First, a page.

How to Make Homemade Brawn a Family Recipe
Chidhood Memories of Learning How to Cook
Now was the time not only to help my late dad, but also to learn some of his special cooking processes.
We had just been to the market to fill up our deep freezer with meat, this would take place every 4 to 6 months. After the various cuts of meats had been portioned and packed away, there were sundry items that were still in the refrigerator, and these needed to be processed
On a Sunday morning after breakfast my father and I would then make Brawn, a deli favourite of our family.
This was really a good meaty brawn in its own juices and natural jelly, not the cubed pieces of trimmed meat surrounded by a sea of packaged gelatin that you obtain from speciality butcheries these days.
This was not only an education but also a gastronomic treat for me, not only to help with the preparation and cooking process, but also to the clearing up. As the pot scrapings at the end of the entire process were really the thing to look forward to, the learning process was the butter and jam.
The Beginings Of Brawn - Making Use of Fresh Meat Trimmings
The process had its beginnings early Friday morning, when at 03h00, we went to the meat market. This was where all the major wholesale butcheries had a branch from where they received their purchased fresh carcases from the auctioneers at the abattoirs took delivery of the meat and sent it out to their various outlets, also the public could then buy directly from them at a wholesale price, in the market area.
It was always fascinating to watch the long lines of carcases, suspended by a hook through one of its hind legs, being trundled from one point to another along a vast network of overhead rails, which started at the docking bays and traced its way past and into the various allowed premises of the wholesale butcheries. Where they were sorted by type and grades.
Fascinated I would watch as whole carcases where being split down the middle and then quartered in some cases, labeled with grade and price per Pound weight and overall weight written on a piece of butchers brown paper, attached to the hind or forequarter or the side. All there for customers to decide what their specific requirements would be.
We would always go to the same outlet, and asked for the same block-man to attend to us.
Flashback to my Fathers Youth
In his youth my father would assist at the local butchery before school, sometimes even bunking school, as his mom confided to me, and on Saturdays. This was to be able to contribute to the overall income of the family.
The butchers in those early days had very odd times and started work at 03h00 in the morning and closed at 13h00 in the afternoon. This was where he was taught how to cut debone carcases and then eventually to also make processed meats. Of these a firm favourite was Brawn This was one of the processed meats he had been taught to make when he was a teenager many, many years ago.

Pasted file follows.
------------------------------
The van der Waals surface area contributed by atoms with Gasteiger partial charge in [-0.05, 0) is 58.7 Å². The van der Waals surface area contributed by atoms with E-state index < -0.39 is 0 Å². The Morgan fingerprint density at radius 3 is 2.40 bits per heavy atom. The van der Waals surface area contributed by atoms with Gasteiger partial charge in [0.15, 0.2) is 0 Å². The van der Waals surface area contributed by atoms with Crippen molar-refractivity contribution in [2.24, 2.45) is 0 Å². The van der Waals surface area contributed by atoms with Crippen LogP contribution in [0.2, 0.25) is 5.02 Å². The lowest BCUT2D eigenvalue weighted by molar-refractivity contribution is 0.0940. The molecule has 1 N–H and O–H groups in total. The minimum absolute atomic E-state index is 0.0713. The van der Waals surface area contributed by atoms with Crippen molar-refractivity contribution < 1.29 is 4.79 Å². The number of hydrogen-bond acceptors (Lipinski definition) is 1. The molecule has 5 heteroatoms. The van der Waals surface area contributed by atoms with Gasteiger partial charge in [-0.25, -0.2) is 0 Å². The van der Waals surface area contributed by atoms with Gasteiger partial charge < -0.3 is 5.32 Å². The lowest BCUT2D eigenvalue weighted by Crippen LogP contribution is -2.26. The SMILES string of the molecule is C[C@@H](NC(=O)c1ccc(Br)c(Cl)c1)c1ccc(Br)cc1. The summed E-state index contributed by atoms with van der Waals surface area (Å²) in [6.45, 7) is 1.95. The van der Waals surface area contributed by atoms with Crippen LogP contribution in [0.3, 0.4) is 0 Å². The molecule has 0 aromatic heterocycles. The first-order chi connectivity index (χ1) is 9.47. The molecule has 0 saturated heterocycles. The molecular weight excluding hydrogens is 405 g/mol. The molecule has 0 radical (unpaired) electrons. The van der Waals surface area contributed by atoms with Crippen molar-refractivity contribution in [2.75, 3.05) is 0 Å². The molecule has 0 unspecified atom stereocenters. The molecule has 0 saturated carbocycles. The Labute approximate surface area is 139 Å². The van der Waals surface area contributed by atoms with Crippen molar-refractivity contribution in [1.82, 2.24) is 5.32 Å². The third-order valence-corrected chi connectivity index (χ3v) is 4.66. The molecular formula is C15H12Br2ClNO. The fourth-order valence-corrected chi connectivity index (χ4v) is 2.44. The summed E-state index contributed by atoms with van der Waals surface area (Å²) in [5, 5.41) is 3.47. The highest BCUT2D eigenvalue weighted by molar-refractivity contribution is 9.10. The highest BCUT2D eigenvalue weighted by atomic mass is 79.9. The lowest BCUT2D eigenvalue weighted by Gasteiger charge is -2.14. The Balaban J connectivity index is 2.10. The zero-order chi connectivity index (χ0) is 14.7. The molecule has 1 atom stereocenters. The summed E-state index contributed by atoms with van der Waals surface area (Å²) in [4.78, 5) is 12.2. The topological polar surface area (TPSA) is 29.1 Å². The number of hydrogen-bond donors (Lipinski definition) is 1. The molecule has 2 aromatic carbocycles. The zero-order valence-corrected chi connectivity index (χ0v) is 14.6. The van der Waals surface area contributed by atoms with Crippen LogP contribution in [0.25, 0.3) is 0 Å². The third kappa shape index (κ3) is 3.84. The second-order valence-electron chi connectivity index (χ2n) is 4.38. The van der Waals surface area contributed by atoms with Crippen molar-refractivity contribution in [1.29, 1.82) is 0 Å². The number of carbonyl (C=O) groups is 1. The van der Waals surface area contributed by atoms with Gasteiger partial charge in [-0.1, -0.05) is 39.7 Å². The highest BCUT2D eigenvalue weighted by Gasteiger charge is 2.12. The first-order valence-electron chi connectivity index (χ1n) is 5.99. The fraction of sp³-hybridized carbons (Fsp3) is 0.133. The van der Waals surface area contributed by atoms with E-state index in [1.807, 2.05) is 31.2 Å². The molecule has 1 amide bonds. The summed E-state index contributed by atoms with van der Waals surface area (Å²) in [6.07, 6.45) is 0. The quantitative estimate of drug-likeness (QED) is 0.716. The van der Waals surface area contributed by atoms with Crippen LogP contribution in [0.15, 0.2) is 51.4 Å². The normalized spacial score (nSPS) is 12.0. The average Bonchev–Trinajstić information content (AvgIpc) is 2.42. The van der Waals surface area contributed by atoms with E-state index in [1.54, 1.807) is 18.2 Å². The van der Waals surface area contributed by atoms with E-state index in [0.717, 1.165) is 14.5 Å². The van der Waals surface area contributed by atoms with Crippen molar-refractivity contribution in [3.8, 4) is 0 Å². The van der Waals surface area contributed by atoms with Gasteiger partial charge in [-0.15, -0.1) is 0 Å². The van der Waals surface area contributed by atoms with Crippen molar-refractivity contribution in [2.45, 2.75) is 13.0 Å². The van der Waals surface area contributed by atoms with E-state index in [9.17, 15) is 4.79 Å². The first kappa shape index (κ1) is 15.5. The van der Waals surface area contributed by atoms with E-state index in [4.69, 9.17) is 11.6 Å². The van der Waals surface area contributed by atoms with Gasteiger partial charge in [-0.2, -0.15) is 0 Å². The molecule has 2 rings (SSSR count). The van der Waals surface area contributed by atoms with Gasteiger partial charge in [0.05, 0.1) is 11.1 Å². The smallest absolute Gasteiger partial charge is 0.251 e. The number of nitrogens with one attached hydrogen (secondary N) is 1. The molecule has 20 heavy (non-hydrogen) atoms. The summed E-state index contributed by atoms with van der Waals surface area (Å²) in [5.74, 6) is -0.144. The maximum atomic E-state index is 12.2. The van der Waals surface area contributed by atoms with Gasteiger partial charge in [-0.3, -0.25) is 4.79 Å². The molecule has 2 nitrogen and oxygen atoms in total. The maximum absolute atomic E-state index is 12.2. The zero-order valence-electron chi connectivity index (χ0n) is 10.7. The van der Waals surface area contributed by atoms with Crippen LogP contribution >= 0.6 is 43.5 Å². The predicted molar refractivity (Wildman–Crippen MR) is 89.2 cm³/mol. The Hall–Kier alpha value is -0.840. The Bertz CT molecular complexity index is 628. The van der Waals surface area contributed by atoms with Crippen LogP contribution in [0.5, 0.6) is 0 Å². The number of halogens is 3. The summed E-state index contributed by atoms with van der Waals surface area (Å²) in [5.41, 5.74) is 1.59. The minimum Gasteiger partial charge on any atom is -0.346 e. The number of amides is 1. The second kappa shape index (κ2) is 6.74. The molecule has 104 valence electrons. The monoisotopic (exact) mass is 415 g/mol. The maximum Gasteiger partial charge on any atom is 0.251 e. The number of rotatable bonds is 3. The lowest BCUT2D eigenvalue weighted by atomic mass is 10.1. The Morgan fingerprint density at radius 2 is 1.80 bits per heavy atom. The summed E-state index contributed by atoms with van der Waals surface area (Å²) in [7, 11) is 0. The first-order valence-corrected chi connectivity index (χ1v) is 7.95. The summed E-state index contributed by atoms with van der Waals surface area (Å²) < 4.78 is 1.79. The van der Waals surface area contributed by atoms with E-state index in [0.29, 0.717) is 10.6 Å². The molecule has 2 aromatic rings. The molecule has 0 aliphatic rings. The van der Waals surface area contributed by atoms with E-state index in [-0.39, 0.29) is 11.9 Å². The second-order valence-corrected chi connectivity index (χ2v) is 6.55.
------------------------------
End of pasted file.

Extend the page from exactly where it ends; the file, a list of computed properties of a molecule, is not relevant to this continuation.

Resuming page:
There is no table of ingredients other the the washed and rinsed bones and whole trotters, some salt and pepper to taste as well as some mixed herbs.
The Brawn Process
When we had purchased the meat from the market, which was usually a hindquarter a whole lamb and some times a half a pig, but we also always bought a dozen pigs trotters.
We would never swap the bones and fat for mince as was then the common practice.
This we would take home with us for further use, which I will now divulge to you dear readers. .
The entire bone collection or harvest would then go into very large pot with some boiling water which would simmer away gently for several hours until the separates from the bone with only a slight shake or a flick of the knife.
This is a gentle process as you do want some chunky bits of meat as well as the meat shreds. The resulting liquid and the stripped bones in the pot is thick gelatinous rue with all slivers and bits of meat.
Pour the mixture into large Pyrex bowls an let them cool down, if you do not have enough bowls use a greased loaf tin.
Once cooled down to room temperature, cover and place them in the fridge.
There you have now made some homemade brawn.
Read a bit more about Sausages and the makings of
How to eat it
The best way of eating this is as a snack supper or lunch with a selection of breads, rolls and bagels. Some salad greens and a fresh Potato salad.
Great on Rye Bread and a good German or English Mustard.
A quick and easy Stew
Take a large slice of the brawn, boil up some potatoes and mixed vegetables, a teaspoon of curry powder, drain the vegetables and drop in the slice of brawn, fry it up, there a quick stick to ribs type curry.
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